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10/19/2019 / By Edsel Cook
Need to hide the presence of your carry pistol? There are several ways a gun owner may direct attention away from his concealed carry weapon.
Some gun writers recommend putting on dark-colored, striped, or patterned cover garments. The clothes will help hide your firearm from most prying eyes.
There is also the hooded sweatshirt with a front “kangaroo” pocket. People who conceal carry in the appendix position must get one of these hoodies as soon as possible.
A hoodie is loose-fitting and uses thick fabric. When combined with the front pocket, it places multiple layers of clothing over a holstered pistol.
As long as the weather is a little chilly, a hoodie will not stick out. There are even bulletproof hoodies.
More advanced deep concealment techniques rely on visual trickery. They present something that sticks out like a sore thumb to draw attention away from the belt-line, where many gun owners carry their pistol.
Women use similar techniques to distract people from parts of their bodies that they don’t feel confident about. They dress in ways that accentuate the good-looking parts while downplaying or hiding other parts. (Related: When faced with a conflict, here are the first things you should do.)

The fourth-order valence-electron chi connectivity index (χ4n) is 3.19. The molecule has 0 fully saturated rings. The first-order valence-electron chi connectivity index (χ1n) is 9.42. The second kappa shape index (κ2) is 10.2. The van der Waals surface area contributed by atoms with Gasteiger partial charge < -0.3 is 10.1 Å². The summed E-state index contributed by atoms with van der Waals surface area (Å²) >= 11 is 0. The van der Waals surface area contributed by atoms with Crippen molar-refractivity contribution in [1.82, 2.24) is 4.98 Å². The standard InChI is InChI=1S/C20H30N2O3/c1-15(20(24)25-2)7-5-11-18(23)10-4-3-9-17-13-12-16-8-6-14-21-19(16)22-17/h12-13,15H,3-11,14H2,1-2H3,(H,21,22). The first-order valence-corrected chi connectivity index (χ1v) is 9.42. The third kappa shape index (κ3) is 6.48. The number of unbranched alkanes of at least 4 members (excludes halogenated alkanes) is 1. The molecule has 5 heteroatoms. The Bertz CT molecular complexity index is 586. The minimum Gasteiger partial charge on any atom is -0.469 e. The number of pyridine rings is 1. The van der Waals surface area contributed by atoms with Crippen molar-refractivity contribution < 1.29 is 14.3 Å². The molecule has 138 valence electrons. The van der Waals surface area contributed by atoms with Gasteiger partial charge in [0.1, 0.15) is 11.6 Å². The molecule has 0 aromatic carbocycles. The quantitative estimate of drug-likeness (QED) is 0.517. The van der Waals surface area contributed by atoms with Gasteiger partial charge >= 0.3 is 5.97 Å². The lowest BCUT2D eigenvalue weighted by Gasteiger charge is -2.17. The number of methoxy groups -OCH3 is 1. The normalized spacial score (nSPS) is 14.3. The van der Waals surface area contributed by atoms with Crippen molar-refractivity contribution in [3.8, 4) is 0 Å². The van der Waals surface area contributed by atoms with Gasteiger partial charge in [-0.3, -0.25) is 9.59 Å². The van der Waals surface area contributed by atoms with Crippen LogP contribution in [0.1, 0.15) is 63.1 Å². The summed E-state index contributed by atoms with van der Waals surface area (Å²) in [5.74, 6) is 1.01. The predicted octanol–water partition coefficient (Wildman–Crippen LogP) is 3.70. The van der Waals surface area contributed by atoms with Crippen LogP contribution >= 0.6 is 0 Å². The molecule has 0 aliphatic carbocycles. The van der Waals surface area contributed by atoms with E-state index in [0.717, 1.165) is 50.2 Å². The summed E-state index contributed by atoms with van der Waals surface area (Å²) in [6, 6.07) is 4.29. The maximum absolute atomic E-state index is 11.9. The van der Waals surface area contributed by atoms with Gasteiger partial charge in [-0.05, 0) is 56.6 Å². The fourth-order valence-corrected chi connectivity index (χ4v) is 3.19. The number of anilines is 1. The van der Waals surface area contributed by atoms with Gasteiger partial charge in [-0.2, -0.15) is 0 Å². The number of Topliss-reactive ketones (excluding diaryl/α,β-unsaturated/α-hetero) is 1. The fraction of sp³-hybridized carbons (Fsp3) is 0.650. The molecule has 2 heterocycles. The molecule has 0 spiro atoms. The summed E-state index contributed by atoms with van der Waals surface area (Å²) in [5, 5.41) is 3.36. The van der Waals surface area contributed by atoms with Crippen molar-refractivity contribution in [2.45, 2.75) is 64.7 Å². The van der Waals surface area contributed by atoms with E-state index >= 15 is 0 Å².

There are three ways to pull off visual trickery. Color, pictures, and words all help to draw attention away from a concealed carry weapon.
Using color as a distraction takes advantage of the contrast between bright colors that grab attention and dull ones that don’t attract interest.
Wear a pair of drably colored pants and a cover garment. Underneath the cover, put on a T-shirt in a bright color – say, red – that contrasts with the other parts of the apparel.
People’s eyes will get drawn to the upper chest area covered by the brightly colored T-shirt. They will not pay attention to the waist where most practitioners of concealed carry keep their pistol.
A picture will accomplish a similar distracting effect. Hiding part of it will increase its effectiveness.
Wear a T-shirt or another base layer of clothing with a picture. Make sure to expose part of the photo while hiding the rest of it using the cover garment.
When a person sees a partially concealed photo, he will unconsciously concentrate on it. His brain tries to determine the appearance of the whole picture.
The more absurd, astonishing, or weirder a picture is, the more effectively it sucks up attention. For example, no one will bat an eye at a photo of lightning, a tiger, or David Bowie.
But a photo of David Bowie riding on a tiger made of lightning? The neurons in the brain of a person will all but short circuit as if the said lightning tiger just went through them – and they’ll be too busy questioning the artwork to pay any attention to the concealed carry.
Words will work in the same way as images. Wear a T-shirt with text written on its front and obscure some of it.
People will automatically try to read words. When they come across partially hidden letters, they will ponder what those letters are, what the word they comprise is, and what the message on the shirt is.
In effect, they will be too busy thinking to notice the concealed carry weapon.
On a side note, make sure to hide support gear as well as the concealed carry itself. A person who has survival tools like clip knives and flashlights is likely to have a gun as well.
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